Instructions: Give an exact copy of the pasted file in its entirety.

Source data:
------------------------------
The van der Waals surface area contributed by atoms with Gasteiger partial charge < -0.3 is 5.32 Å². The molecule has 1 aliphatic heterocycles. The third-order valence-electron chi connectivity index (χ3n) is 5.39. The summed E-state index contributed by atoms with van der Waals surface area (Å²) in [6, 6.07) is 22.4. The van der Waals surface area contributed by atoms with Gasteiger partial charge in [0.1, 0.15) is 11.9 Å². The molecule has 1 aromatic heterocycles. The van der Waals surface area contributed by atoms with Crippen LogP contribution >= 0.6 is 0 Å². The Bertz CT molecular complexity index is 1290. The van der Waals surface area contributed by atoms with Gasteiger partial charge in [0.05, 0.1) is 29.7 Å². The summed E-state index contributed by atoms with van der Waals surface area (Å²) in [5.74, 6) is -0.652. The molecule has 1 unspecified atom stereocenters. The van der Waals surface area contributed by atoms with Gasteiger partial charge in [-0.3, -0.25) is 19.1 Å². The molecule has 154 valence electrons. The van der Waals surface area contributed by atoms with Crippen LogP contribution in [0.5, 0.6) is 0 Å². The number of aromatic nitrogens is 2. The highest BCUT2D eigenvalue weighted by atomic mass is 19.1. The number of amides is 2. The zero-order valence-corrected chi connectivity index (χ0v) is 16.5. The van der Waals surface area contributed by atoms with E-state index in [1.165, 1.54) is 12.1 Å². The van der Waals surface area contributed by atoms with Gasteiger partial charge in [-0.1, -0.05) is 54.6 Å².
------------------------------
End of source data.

The van der Waals surface area contributed by atoms with Gasteiger partial charge < -0.3 is 5.32 Å². The molecule has 1 aliphatic heterocycles. The third-order valence-electron chi connectivity index (χ3n) is 5.39. The summed E-state index contributed by atoms with van der Waals surface area (Å²) in [6, 6.07) is 22.4. The van der Waals surface area contributed by atoms with Gasteiger partial charge in [0.1, 0.15) is 11.9 Å². The molecule has 1 aromatic heterocycles. The van der Waals surface area contributed by atoms with Crippen LogP contribution >= 0.6 is 0 Å². The Bertz CT molecular complexity index is 1290. The van der Waals surface area contributed by atoms with Gasteiger partial charge in [0.05, 0.1) is 29.7 Å². The summed E-state index contributed by atoms with van der Waals surface area (Å²) in [5.74, 6) is -0.652. The molecule has 1 unspecified atom stereocenters. The van der Waals surface area contributed by atoms with Gasteiger partial charge in [-0.3, -0.25) is 19.1 Å². The molecule has 154 valence electrons. The van der Waals surface area contributed by atoms with Crippen LogP contribution in [0.5, 0.6) is 0 Å². The number of aromatic nitrogens is 2. The highest BCUT2D eigenvalue weighted by atomic mass is 19.1. The number of amides is 2. The zero-order valence-corrected chi connectivity index (χ0v) is 16.5. The van der Waals surface area contributed by atoms with E-state index in [1.165, 1.54) is 12.1 Å². The van der Waals surface area contributed by atoms with Gasteiger partial charge in [-0.1, -0.05) is 54.6 Å².